US trade group says natural gas still in play
The vice president of the American Gas Association said October 26 through social media that upgrading natural gas-powered plants during the energy transition is “quite reasonable.”
“Allowing gas-fired power plant upgrades is quite reasonable given the upcoming retirement of the Diablo nuclear power plant, the needs for dispatchable electricity generation capacity, and the inherent resilience of the gas system during peak events,” Richard Meyer, the vice president of the American Gas Association, said from his official Twitter account.
The Diablo Canyon nuclear power plant in California is the only one of its kind in operation in the state. Regulatory licenses for the two units at the reactor expire in November 2024 and August 2025, respectively.
In June, state regulators said at least 2,500 MW of “zero-emitting resources” were ordered to compensate for the closure of Diablo Canyon. To address that, and to further support energy security in the state, the California Public Utilities Commission (CPUC) ordered utilities to secure 11,500 MW of new electricity from “preferred resources,” including renewables and zero-emitting resources.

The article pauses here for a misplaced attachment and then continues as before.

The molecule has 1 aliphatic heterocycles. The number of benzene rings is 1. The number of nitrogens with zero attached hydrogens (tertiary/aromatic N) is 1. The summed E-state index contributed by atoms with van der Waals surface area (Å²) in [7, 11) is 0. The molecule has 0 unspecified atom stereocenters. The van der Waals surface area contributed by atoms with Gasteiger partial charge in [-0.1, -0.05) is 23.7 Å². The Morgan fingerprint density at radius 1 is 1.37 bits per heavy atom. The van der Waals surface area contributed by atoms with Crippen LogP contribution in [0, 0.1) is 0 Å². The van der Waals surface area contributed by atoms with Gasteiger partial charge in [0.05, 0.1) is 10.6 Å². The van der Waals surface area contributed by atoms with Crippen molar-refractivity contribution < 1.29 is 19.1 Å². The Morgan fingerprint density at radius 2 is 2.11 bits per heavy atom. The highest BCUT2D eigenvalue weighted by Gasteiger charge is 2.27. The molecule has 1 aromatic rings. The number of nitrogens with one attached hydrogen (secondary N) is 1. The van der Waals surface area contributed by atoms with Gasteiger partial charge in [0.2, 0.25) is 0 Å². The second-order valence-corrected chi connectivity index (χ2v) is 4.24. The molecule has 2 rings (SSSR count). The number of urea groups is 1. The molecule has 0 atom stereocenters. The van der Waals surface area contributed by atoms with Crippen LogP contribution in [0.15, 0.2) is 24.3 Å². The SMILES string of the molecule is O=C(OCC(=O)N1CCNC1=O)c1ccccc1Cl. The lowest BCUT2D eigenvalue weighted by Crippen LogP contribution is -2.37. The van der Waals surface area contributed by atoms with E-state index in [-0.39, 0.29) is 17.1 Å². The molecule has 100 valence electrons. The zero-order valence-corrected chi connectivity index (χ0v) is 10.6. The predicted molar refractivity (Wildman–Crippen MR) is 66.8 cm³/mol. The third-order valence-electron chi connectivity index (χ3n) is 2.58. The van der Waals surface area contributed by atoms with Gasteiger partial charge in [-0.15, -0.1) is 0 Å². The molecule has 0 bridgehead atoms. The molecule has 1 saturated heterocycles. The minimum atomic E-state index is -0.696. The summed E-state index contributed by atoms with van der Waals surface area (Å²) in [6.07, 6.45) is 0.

The procurement order, the state’s largest ever, is the equivalent of four large nuclear power plants or 20 natural gas plants.
By its nature, however, many forms of renewable energy are intermittent, necessitating battery storage or other stop-gap measures such as gas-fired plants.
The AGA said October 26 it was expecting a surge in demand in the coming months given recent forecasts for a colder winter in the region. Meyer said through his Twitter account that the debate is not, however, about gas versus renewables.
“All of these resources are complimentary, such that the value of gas-fired power capacity goes up as the shares of variable renewables on the grid increase,” he said.